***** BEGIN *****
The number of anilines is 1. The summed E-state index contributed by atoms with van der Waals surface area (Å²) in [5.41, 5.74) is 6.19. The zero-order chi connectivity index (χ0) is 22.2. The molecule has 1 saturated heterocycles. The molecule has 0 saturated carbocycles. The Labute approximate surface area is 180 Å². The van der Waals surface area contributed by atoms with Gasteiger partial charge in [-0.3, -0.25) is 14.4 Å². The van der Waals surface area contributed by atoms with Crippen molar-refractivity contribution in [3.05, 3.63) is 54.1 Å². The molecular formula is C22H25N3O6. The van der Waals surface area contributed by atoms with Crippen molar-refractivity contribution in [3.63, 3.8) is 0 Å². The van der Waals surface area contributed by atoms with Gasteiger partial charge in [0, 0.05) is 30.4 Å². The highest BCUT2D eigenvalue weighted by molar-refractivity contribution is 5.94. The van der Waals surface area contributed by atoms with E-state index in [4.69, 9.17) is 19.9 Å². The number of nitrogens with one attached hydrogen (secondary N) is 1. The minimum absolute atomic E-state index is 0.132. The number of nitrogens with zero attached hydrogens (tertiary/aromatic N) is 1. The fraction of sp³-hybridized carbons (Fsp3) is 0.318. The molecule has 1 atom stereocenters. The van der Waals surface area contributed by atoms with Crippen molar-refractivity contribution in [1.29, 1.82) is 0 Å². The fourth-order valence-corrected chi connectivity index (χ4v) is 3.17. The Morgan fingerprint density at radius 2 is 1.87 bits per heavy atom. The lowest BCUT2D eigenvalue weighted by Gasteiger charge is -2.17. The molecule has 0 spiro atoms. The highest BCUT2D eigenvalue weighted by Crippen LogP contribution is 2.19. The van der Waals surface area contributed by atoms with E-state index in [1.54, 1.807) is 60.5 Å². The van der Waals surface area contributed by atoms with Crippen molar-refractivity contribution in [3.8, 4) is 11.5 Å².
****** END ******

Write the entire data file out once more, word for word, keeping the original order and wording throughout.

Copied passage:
The number of anilines is 1. The summed E-state index contributed by atoms with van der Waals surface area (Å²) in [5.41, 5.74) is 6.19. The zero-order chi connectivity index (χ0) is 22.2. The molecule has 1 saturated heterocycles. The molecule has 0 saturated carbocycles. The Labute approximate surface area is 180 Å². The van der Waals surface area contributed by atoms with Gasteiger partial charge in [-0.3, -0.25) is 14.4 Å². The van der Waals surface area contributed by atoms with Crippen molar-refractivity contribution in [3.05, 3.63) is 54.1 Å². The molecular formula is C22H25N3O6. The van der Waals surface area contributed by atoms with Crippen molar-refractivity contribution in [3.63, 3.8) is 0 Å². The van der Waals surface area contributed by atoms with Gasteiger partial charge in [0, 0.05) is 30.4 Å². The highest BCUT2D eigenvalue weighted by molar-refractivity contribution is 5.94. The van der Waals surface area contributed by atoms with E-state index in [4.69, 9.17) is 19.9 Å². The number of nitrogens with one attached hydrogen (secondary N) is 1. The minimum absolute atomic E-state index is 0.132. The number of nitrogens with zero attached hydrogens (tertiary/aromatic N) is 1. The fraction of sp³-hybridized carbons (Fsp3) is 0.318. The molecule has 1 atom stereocenters. The van der Waals surface area contributed by atoms with Crippen molar-refractivity contribution in [1.29, 1.82) is 0 Å². The fourth-order valence-corrected chi connectivity index (χ4v) is 3.17. The Morgan fingerprint density at radius 2 is 1.87 bits per heavy atom. The lowest BCUT2D eigenvalue weighted by Gasteiger charge is -2.17. The molecule has 0 spiro atoms. The highest BCUT2D eigenvalue weighted by Crippen LogP contribution is 2.19. The van der Waals surface area contributed by atoms with E-state index in [1.54, 1.807) is 60.5 Å². The van der Waals surface area contributed by atoms with Crippen molar-refractivity contribution in [3.8, 4) is 11.5 Å².